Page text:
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Initially set to end Jan. 10, the allotted time for the public to weigh in on the first update to the plan since 2007 has been extended until Feb. 28 after conservation groups and others asked for more time. The DNR announced the seven-week extension last month.
The current plan, which was written in 1999 and modified in 2007, is widely considered outdated. It has become a major source of contention in the state’s conservation policy as various groups debate what the state’s wolf population should be.
Rather than setting a statewide population goal, the proposed plan will divide the state into six regions — each of which will have its own population goal. The 1999 plan set the state goal at 350 at a time when the wolf was returning to Wisconsin after being extirpated in the late 1950s.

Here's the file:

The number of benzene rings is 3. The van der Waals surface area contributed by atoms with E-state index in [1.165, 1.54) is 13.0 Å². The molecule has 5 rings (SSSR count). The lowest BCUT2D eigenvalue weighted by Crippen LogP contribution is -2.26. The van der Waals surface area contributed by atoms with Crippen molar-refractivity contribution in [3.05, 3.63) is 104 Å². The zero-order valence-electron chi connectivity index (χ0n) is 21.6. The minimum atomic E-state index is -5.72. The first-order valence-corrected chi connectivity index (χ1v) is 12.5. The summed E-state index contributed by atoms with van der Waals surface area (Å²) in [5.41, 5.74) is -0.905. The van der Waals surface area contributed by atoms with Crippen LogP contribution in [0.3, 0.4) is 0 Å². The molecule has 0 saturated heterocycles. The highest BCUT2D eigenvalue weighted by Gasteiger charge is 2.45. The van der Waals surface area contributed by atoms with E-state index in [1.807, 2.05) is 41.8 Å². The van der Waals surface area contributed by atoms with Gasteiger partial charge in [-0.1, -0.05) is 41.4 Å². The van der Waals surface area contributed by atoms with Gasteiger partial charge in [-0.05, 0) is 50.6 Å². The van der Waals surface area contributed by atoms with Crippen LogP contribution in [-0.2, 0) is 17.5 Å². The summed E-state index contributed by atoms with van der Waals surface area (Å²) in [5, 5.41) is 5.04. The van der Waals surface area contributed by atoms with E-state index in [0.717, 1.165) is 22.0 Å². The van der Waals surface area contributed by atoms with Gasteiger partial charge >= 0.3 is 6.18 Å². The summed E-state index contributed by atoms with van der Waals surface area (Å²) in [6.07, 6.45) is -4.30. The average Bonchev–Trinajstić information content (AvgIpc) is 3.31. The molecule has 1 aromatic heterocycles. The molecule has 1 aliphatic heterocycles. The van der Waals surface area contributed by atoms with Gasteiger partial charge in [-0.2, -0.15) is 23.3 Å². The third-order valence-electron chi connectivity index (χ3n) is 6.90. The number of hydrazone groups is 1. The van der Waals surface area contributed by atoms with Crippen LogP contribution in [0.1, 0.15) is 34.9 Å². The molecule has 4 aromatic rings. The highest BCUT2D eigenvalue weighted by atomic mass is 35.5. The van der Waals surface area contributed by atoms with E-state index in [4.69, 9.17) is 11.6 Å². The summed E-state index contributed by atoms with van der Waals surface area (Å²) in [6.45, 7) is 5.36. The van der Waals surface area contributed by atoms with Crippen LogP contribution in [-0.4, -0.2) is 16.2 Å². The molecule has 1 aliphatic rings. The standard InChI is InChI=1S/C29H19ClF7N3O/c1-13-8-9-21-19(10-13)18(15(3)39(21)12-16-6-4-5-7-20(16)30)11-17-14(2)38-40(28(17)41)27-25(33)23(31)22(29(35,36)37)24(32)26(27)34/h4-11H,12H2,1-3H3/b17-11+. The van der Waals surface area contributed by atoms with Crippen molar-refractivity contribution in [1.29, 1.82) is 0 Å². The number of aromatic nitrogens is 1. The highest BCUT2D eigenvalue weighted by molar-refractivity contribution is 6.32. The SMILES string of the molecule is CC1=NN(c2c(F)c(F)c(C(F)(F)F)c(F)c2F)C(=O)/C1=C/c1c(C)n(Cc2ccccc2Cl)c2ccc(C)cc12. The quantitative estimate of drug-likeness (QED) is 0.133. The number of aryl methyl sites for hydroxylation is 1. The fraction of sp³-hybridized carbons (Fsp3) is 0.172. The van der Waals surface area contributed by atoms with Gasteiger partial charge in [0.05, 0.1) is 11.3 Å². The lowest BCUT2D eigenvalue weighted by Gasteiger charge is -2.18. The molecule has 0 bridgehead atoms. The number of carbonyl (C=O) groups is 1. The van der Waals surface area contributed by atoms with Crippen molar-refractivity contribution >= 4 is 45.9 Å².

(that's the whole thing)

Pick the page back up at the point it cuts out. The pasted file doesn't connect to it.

Hunting groups have advocated for the population to be kept around that number, while conservationists have argued that the population be allowed to continue to grow. Recent estimates have put the number of wolves in the state at 972, according to DNR reports.
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